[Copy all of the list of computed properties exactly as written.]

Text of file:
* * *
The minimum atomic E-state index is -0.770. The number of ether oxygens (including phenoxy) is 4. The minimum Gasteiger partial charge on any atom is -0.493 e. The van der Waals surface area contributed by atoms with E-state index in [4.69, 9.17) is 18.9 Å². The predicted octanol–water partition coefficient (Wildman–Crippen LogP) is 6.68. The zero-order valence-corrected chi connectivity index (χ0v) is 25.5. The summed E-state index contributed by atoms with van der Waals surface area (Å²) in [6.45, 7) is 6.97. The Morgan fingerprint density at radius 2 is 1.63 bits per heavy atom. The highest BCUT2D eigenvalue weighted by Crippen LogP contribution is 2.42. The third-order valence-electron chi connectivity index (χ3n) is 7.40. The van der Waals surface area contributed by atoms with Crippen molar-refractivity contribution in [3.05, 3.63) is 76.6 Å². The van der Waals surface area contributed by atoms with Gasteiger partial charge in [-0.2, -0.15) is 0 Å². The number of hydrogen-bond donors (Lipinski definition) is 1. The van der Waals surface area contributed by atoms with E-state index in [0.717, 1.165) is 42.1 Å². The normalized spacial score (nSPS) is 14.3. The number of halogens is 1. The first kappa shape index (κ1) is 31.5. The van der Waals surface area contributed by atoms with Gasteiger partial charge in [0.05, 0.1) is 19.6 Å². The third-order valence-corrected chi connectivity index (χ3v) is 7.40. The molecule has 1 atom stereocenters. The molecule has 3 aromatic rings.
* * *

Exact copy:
The minimum atomic E-state index is -0.770. The number of ether oxygens (including phenoxy) is 4. The minimum Gasteiger partial charge on any atom is -0.493 e. The van der Waals surface area contributed by atoms with E-state index in [4.69, 9.17) is 18.9 Å². The predicted octanol–water partition coefficient (Wildman–Crippen LogP) is 6.68. The zero-order valence-corrected chi connectivity index (χ0v) is 25.5. The summed E-state index contributed by atoms with van der Waals surface area (Å²) in [6.45, 7) is 6.97. The Morgan fingerprint density at radius 2 is 1.63 bits per heavy atom. The highest BCUT2D eigenvalue weighted by Crippen LogP contribution is 2.42. The third-order valence-electron chi connectivity index (χ3n) is 7.40. The van der Waals surface area contributed by atoms with Crippen molar-refractivity contribution in [3.05, 3.63) is 76.6 Å². The van der Waals surface area contributed by atoms with Gasteiger partial charge in [-0.2, -0.15) is 0 Å². The number of hydrogen-bond donors (Lipinski definition) is 1. The van der Waals surface area contributed by atoms with E-state index in [0.717, 1.165) is 42.1 Å². The normalized spacial score (nSPS) is 14.3. The number of halogens is 1. The first kappa shape index (κ1) is 31.5. The van der Waals surface area contributed by atoms with Gasteiger partial charge in [0.05, 0.1) is 19.6 Å². The third-order valence-corrected chi connectivity index (χ3v) is 7.40. The molecule has 1 atom stereocenters. The molecule has 3 aromatic rings.